Kasparov

“Tump’s Vile New York Values” |Op-ed at Daily News | 04.17.2016

4.18.2016

by Garry Kasparov

READ ORIGINAL ARTICLE AT THE DAILY NEWS

I got my first glimpse of Donald Trump during my very first visit to New York City in 1988. To a 25-year-old Soviet chess champion, the flashy tycoon with his glamorous wife Ivana walking through the Oak Room at the Plaza Hotel, which he had recently purchased, was the embodiment of my illusions about what was then to me a new and glamorous Western city. To someone like me, who had read a lot about America but experienced little, Trump seemed very impressive, a symbol of the wealth and opportunity, and of the capitalist West.

Trump owned the Plaza; the Plaza was a symbol of New York; New York was a symbol of America.

Looking back on that chance encounter in light of this year’s presidential campaign, after nearly 30 years of visits and living in New York City, I realize that I was taken in by the same con game that Trump is still running today. Trump sells the myth of American success instead of the real thing.

 

He has proudly claimed, even branded “New York Values” — used as a smear by his chief opponent for the nomination, Sen. Ted Cruz. True to Trump form, he’s selling t-shirts on his website.

It’s tempting to rally behind him-but we should resist. Because the New York values Trump represents are the very worst kind. He exemplifies the seamy side of New York City – the Ponzi schemers and the Brooklyn Bridge sellers, the gangster traders like Bernie Madoff and the celebrity gangsters like John Gotti — not the hard work and sacrifice that built New York and America.

Born into millions, Trump wants us to believe we can follow in his footsteps if only we buy his book, go to his classes and, yes, vote for him. He stands for fake values and fake value, debt instead of cash, appearance over substance, gold paint instead of the real thing. Soon after that showy scene, the Plaza became Trump’s second bankruptcy. But he was already moving on to the next headline, to his next performance.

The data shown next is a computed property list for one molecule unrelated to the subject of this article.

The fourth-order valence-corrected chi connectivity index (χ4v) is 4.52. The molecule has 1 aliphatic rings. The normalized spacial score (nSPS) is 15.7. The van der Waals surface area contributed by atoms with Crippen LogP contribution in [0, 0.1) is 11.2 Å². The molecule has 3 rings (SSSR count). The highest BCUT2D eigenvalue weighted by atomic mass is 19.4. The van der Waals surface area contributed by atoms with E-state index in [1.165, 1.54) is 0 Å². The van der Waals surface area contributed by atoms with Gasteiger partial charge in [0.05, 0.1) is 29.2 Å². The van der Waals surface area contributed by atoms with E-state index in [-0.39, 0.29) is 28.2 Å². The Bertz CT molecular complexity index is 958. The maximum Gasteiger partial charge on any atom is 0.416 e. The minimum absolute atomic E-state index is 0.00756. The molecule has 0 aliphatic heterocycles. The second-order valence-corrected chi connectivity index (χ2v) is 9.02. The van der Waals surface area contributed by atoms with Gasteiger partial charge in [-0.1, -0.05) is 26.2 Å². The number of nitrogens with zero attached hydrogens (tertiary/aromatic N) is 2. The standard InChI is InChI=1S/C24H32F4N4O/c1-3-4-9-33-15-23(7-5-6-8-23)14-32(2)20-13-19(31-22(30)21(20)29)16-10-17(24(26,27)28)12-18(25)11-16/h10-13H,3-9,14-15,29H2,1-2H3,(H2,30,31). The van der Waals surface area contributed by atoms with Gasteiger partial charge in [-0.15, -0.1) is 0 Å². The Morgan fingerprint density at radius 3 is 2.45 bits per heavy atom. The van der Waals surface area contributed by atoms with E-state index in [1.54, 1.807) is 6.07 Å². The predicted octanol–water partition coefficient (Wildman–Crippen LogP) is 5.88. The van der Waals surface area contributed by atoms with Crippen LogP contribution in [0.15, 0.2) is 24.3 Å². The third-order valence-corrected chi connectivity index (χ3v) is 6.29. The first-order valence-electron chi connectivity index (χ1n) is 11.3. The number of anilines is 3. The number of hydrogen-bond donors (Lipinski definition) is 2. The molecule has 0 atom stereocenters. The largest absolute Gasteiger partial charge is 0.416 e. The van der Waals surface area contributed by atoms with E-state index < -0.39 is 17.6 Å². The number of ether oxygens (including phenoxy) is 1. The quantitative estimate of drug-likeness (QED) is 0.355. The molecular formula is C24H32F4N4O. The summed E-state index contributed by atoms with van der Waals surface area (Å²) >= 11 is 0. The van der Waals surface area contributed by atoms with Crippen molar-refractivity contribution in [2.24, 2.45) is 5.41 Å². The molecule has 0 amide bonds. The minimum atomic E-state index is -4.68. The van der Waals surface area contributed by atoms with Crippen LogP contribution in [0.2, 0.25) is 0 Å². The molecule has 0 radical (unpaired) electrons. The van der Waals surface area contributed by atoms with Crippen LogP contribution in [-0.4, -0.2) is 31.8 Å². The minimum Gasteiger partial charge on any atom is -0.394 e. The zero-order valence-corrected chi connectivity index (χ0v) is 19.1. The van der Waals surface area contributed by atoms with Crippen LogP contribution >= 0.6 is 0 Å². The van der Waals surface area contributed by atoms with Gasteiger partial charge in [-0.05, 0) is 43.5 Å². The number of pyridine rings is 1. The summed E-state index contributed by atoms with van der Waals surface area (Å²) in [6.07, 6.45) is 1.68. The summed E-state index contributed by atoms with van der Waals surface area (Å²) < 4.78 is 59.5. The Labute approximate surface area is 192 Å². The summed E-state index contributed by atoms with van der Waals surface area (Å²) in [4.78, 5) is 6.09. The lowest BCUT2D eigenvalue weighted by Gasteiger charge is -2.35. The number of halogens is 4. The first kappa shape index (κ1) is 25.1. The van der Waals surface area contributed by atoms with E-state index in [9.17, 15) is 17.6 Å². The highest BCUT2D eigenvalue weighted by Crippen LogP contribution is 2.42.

He may have business experience, but unless the United States plans on going bankrupt, it’s experience we don’t need.

Trump’s supporters praise him for his bluntness, for “telling it like it is.” It’s true that his language is startlingly vulgar — one of several traits he shares with his mutual admirer, Russian dictator Vladimir Putin — and it’s easy to find this refreshing after years of politically correct jargon from career politicians.

But what is the point of clear phrasing when the thoughts the words represent make no sense at all? What does “telling it like it is” mean when the meaning of “it” changes all the time? The most New York habit I can imagine is to tell someone exactly what you think. Trump tells people what they want to hear, a practice we already get far too much of from Washington.

Yes, it was Cruz who opened the “New York values” can of worms while campaigning in Iowa. That was an opportunistic campaign trail remark, typical of today’s political climate of daily attacks and instant amnesia. Bash liberals in Iowa, bash Wall Street in Texas, then hope they weren’t listening when you fundraise in New York and California.

As such, I have trouble getting too worked up over Cruz’s comment. Allowing a charlatan like Trump to exploit it for his own gain is the greater sin.

Even more troubling to me is how all the candidates use and abuse the word “values” as just another soundbite. No one who has lived under dictatorship takes human values lightly, especially those like justice and liberty, which have become clichés to American candidates and voters.

I refer to these “American values” with no sarcasm or irony. Every day I have reason to thank Ronald Reagan and the generations of Americans who sacrificed and fought for the freedom of those of us trapped behind the Iron Curtain.

Today, 25 years after the fall of the USSR, the American values that won the Cold War are considered nostalgic and corny at best, cruel or imperialistic at worst. The ideals of individual freedom, risk-taking, competition and sacrifice have been supplanted by the fake values of safety, complacency and moral relativism.

To my horror, Reagan himself has become a campaign cliché even as his legacy of optimism and American exceptionalism has been trampled on. Reagan’s America was a shining beacon to those of us living in the unfree world. He brought down the Soviet Union by refusing to concede an inch to Gorbachev. Trump compares himself to Reagan while expressing his admiration for Putin and the brutality of China’s Communist dictatorship. He would abandon the Middle East and Israel and discard NATO and nuclear non-proliferation, making the world, and America, far less secure. America needs leadership that will restore confidence in its allies and fear in its enemies, not the other way around.

Still, I understand the attraction. Seven years of the Obama White House’s never-ending campaign of insisting that everything is just fine has sown frustration and confusion among the many Americans for whom things aren’t fine at all. It has contributed to the feeling that our elected leaders care only for perception and posterity, not reality, and set the stage for a reality TV star who has made a career out of faking authenticity.